Since 3D-design is highly integrated with architecture, I was lucky enough to go to a university that offered almost all the Autodesk programs and a few others. Therefore, I took advantage of this situation and learned as many as I could handle. Today, I always find myself using multiple programs in order to execute one project.
How do you promote your work?
I promote my work through actively contributing to blogs, social websites, such as Facebook, LinkedIn and Twitter, physical meet-ups, and literally tell everyone I have a conversation with. Lately people in town, refer to me as the "bird-shoe guy".
Who are your favorite designers or artists?
Some of my favorite designer's are: Peter Cook, Zaha Hadid, Iris van Herpen, Sergio Loureiro Da Silva, Pierre Sabas and Pawl Howse.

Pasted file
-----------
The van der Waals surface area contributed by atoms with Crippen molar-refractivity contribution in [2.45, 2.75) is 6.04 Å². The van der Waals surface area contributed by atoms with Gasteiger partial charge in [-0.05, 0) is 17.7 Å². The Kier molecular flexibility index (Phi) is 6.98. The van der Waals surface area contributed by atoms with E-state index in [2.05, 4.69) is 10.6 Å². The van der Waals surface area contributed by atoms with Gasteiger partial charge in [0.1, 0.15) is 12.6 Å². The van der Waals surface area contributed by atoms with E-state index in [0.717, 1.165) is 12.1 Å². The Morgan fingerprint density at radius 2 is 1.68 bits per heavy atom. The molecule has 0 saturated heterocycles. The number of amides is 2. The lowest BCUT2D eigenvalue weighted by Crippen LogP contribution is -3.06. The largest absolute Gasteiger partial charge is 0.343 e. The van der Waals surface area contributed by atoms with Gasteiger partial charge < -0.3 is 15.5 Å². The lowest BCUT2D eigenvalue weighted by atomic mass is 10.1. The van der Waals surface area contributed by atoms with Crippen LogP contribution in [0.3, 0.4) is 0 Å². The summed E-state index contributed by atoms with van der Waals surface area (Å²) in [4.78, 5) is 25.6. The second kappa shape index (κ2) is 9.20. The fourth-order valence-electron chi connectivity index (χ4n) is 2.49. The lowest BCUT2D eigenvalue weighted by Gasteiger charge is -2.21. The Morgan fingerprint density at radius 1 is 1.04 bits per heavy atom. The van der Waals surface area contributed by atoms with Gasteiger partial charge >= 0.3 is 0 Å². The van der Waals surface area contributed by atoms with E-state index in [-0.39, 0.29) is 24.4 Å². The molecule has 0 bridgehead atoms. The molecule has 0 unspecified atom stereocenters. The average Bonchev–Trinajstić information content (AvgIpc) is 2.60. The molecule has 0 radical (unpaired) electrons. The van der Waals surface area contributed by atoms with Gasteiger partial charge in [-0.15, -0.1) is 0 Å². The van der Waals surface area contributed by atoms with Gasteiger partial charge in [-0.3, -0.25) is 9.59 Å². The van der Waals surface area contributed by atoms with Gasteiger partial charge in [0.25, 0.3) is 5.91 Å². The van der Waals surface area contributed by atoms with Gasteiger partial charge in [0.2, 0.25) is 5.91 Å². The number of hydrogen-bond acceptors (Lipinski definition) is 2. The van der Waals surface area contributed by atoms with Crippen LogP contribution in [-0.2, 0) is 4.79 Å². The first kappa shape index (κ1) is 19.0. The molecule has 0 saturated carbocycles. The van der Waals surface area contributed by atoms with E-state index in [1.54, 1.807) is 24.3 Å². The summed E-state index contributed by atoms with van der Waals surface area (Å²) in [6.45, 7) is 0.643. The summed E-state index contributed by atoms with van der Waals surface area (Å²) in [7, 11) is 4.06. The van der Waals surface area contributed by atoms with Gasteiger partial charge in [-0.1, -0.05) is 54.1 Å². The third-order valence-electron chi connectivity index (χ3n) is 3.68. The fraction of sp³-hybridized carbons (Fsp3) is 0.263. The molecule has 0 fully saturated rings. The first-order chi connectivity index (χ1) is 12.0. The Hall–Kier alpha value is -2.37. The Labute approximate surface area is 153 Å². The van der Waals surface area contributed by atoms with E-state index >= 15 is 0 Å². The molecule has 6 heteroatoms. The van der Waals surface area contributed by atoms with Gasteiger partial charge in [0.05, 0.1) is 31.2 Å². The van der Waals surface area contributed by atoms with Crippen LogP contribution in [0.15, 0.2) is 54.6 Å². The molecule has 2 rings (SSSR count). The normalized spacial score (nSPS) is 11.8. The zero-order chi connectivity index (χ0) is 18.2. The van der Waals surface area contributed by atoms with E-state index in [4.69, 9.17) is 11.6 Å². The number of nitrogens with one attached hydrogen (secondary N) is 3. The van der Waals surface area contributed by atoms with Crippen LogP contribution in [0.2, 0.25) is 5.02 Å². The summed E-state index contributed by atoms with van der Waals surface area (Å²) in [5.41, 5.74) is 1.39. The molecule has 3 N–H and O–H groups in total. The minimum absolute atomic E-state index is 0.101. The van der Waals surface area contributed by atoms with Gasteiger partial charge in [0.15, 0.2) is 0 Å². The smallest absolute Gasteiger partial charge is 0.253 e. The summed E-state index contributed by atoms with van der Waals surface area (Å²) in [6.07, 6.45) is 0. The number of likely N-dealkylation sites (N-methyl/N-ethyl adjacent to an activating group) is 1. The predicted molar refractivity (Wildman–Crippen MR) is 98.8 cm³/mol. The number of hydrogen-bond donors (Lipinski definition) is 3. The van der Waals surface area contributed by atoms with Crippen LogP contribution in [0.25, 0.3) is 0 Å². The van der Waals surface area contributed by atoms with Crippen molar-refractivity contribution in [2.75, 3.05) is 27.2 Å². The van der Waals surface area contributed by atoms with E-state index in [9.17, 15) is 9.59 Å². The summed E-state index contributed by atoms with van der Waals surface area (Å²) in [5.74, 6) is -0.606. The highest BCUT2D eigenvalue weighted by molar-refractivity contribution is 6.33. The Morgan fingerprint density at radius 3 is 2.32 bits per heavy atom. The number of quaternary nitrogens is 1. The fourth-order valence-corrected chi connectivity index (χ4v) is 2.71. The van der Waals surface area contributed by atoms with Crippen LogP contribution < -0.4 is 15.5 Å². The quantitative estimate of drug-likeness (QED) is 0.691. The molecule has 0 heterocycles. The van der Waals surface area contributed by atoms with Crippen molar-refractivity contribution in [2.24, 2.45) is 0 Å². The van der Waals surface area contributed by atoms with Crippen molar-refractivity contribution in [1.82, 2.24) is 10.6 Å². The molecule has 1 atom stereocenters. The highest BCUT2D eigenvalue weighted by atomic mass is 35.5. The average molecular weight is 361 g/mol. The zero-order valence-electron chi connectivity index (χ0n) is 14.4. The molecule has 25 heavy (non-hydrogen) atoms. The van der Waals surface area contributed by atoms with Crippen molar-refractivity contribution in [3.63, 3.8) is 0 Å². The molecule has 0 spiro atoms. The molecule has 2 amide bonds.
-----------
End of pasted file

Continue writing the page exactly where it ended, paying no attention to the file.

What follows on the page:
Who in the Shapeways community has served as an inspiration to you?
Around once a month we send an email out to the Shapeways Shop Owners to keep them up to date with latest news about selling their 3D printed designs in their Shapeways Shops. In the latest email we covered Shapeways Labs, updates to the inventory management tool and a little about selling their 3D Printed products via Behance Network.
We are seeing a tidal wave of traffic heading towards Shapeways from YouTube from all of your 3D Printed designs, whether they be instructions, promotions, unboxings and even fan videos. It is super important to include a link to your design on Shapeways to make sure people can find them once they discover them on Youtube.